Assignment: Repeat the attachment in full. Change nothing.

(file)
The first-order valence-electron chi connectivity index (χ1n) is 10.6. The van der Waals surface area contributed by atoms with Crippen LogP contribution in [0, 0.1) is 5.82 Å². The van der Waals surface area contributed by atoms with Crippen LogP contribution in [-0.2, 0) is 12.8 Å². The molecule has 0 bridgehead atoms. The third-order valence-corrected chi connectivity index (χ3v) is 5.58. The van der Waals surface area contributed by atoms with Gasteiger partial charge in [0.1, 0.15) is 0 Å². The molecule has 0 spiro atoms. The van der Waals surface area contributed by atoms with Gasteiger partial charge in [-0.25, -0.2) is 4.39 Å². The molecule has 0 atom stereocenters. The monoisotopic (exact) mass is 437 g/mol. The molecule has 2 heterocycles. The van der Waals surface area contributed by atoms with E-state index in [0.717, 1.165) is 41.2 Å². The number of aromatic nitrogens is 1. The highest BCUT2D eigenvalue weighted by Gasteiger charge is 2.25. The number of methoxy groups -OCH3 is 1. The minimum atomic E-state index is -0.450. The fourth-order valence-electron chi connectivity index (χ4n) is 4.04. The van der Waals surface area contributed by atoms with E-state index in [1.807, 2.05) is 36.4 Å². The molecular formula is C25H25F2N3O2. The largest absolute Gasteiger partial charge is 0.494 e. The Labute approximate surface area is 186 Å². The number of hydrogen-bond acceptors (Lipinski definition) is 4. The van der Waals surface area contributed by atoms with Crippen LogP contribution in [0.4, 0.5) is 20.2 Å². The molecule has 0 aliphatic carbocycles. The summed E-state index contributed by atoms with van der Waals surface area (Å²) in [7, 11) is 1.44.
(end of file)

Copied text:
The first-order valence-electron chi connectivity index (χ1n) is 10.6. The van der Waals surface area contributed by atoms with Crippen LogP contribution in [0, 0.1) is 5.82 Å². The van der Waals surface area contributed by atoms with Crippen LogP contribution in [-0.2, 0) is 12.8 Å². The molecule has 0 bridgehead atoms. The third-order valence-corrected chi connectivity index (χ3v) is 5.58. The van der Waals surface area contributed by atoms with Gasteiger partial charge in [0.1, 0.15) is 0 Å². The molecule has 0 spiro atoms. The van der Waals surface area contributed by atoms with Gasteiger partial charge in [-0.25, -0.2) is 4.39 Å². The molecule has 0 atom stereocenters. The monoisotopic (exact) mass is 437 g/mol. The molecule has 2 heterocycles. The van der Waals surface area contributed by atoms with E-state index in [0.717, 1.165) is 41.2 Å². The number of aromatic nitrogens is 1. The highest BCUT2D eigenvalue weighted by Gasteiger charge is 2.25. The number of methoxy groups -OCH3 is 1. The minimum atomic E-state index is -0.450. The fourth-order valence-electron chi connectivity index (χ4n) is 4.04. The van der Waals surface area contributed by atoms with E-state index in [1.807, 2.05) is 36.4 Å². The molecular formula is C25H25F2N3O2. The largest absolute Gasteiger partial charge is 0.494 e. The Labute approximate surface area is 186 Å². The number of hydrogen-bond acceptors (Lipinski definition) is 4. The van der Waals surface area contributed by atoms with Crippen LogP contribution in [0.4, 0.5) is 20.2 Å². The molecule has 0 aliphatic carbocycles. The summed E-state index contributed by atoms with van der Waals surface area (Å²) in [7, 11) is 1.44.